Ibrahim, a day-labourer in Dhaka supporting a family of four, had to cut back on potatoes as the humble tuber had doubled in price. To save money, his family now makes egg curry with more watery sauce and hardly any potatoes.
The increasing costs of essentials are forcing low-income consumers like Ibrahim to trim their expenses for eggs, potatoes, fish, and chicken.
Afsar Uddin, a non-government employee, also feels the pinch. He used to have eggs regularly, but now his family only boils one egg for their son. The rising costs have made it difficult for families like his to balance expenses and needs.
The stress of surging commodity prices has become unbearable for those with limited incomes, leaving the middle class clueless about how to navigate the present tough times.
The price of a dozen eggs has gone up from Tk125-130 in a few months and is now being sold at Tk150-155. Now each egg is available for Tk12.50 but a few days ago it was sold for Tk15 or more. Potatoes rose from Tk30-35 to Tk45-50 within a month.
Egg curry prices in Dhaka's street eateries, where low-income people eat, surged from Tk20-25 to Tk30 when eggs were over Tk15. When egg prices dropped, potato prices rose, leading to an increase in egg curry prices to Tk35.
Meanwhile, the menu cost of a serving of mashed potato (aloo bharta), a popular side dish for its taste and low cost, has doubled in some places, jumping from Tk10 to Tk20, with some vendors halving portion sizes instead of increasing prices.
The government more than a week ago fixed the maximum retail price of potatoes, eggs and onions to ease market prices. It ordered the sale of eggs at Tk12 each, potatoes at Tk35-36 per kg and local onions at Tk64-65 per kg.
With this, the price of onion has come down by Tk5-10 and potato by Tk5 in some places. And to control the price of eggs, the government has allowed the import of 10 crore pieces of eggs.
However, traders are still reluctant to sell at the capped prices. Even after almost a week of fixing the price, eggs are still Tk12.50 each, potatoes Tk45-50/kg and onions Tk80-85/kg.
Saifur Rahman, the owner of Tiger Trading, one of the traders given permission to import eggs, said the eggs may start to arrive next week. He also said that these eggs would be sold at Tk9-10 at wholesale.
Drives dry up potato sales
Meanwhile, the consumer rights body is conducting daily market raids to enforce price regulations. Following a recent raid on a Munshiganj cold storage where potatoes are stored the owner was ordered to charge Tk 26-27 per kg. Many storage owners have halted potato sales after that.
Aminul Islam sells vegetables in Motijheel. On Wednesday, his shop had all kinds of vegetables, but potatoes were missing.
Aminul said, "There have been so many arguments with the customer over the price for the last few days that I have stopped selling potatoes for two days."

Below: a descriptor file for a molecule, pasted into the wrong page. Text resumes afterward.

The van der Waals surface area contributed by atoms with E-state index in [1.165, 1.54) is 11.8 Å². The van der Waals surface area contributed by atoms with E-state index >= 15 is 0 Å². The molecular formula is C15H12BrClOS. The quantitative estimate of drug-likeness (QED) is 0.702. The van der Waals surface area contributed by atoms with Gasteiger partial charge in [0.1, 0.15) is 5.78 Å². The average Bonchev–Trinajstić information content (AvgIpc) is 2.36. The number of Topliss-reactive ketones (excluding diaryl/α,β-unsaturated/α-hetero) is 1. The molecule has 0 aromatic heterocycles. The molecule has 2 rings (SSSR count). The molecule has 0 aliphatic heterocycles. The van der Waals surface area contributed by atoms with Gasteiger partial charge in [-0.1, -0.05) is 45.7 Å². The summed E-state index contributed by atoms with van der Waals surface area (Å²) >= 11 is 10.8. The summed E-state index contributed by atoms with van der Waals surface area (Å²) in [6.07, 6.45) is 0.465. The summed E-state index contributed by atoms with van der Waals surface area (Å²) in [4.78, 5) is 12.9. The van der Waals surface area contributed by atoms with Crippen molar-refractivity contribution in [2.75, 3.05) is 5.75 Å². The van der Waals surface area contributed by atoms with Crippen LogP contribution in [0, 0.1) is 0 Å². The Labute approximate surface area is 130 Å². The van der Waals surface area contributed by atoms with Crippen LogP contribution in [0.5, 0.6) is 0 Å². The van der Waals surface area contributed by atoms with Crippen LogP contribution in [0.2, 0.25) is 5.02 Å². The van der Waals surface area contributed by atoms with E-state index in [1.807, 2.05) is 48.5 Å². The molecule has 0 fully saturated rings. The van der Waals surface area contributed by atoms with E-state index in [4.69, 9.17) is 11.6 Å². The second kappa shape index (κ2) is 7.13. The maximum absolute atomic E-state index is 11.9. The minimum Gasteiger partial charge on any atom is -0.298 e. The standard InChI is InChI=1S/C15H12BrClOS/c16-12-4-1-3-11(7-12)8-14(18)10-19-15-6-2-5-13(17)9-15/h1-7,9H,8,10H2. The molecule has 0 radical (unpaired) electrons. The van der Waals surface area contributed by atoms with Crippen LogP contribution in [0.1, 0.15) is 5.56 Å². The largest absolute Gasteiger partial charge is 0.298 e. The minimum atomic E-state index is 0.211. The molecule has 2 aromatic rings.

However, potato wholesalers at Karwan Bazar had a bizarre version of the price-sale controversy. They say ever since the price was capped, potato demand itself has plummeted 50% compared to regular times.
Low-income people are usually most dependent on eggs, poultry, fish and potatoes. But the price of all these have shot up to an unusual high.
Broiler chicken prices have jumped from Tk 140-150 to Tk185-190, tilapia fish from Tk120-150 to Tk200-250 depending on size, pangas fish from Tk110-120 per kg to Tk170-220, and rohu fish from Tk250 to Tk350-450.
Even the coarse rice consumed by the poor is not below Tk50, according to the Trading Corporation of Bangladesh.
Consumers Association of Bangladesh President Ghulam Rahman told TBS that the high food price will have repercussions on low income people.
"Rising prices of cheap fishes like pangas, tilapia, and poultry like chicken, may drive up demand for eggs, and when egg prices are high, reliance on potatoes and lentils may grow. With escalating costs across the board, people are left with no option but to endure hardship," he explained.
'We don't get to eat chicken even once in six months'
"Even water is not free in Dhaka city. If the water faucet in the house breaks down, we have to go without water for a few days," said Ramprasad, a 46-year-old cobbler, who has been working on the side of Dhaka's busy roads for nearly 29 years.
Currently, Ramprasad can be seen sitting at the corner of Birdem General Hospital's gate in the capital's Shahbagh area, sewing shoes from morning to night. After a full day's work, he earns a maximum of Tk500 to Tk800.
Bhelpuri seller Mujibur has to cut back on food
Mujibur Rahman sells bhelpuris – a type of fried snack – in front of the Eskaton Garden High School in Dhaka from 11am to 3pm every day. He then takes a break and again sits on the side of Hatirjheel Lake from 5pm to 10pm. He earns about Tk1,000-Tk1,200 by selling bhelpuris twice a day.
The bhelpuri seller has a family of two children and a wife. His daughter is in the eighth grade at Ispahani Girls' School and College, and his son is in high school at Dhaka Udyan Government College.
After paying rent, food, rickshaw-puller Dulal is left with Tk50
"I've been pulling a rickshaw since when the deposit fee was Tk20. Now I have to pay Tk70 to rent the rickshaw for a shift, costing me Tk140 for two shifts. And there are other costs as well," said rickshaw puller Dulal Sheikh, who has been making a living by pulling rickshaw in the alleys of Dhaka city for the past 33 years.
In the past 33 years, Dulal has seen many ups and downs in Dhaka. He has struggled many times to keep up with the rising cost of living in the city. The cost of essential food and the cost of living have both increased significantly in recent years. The latest food inflation is making it difficult for him to cope.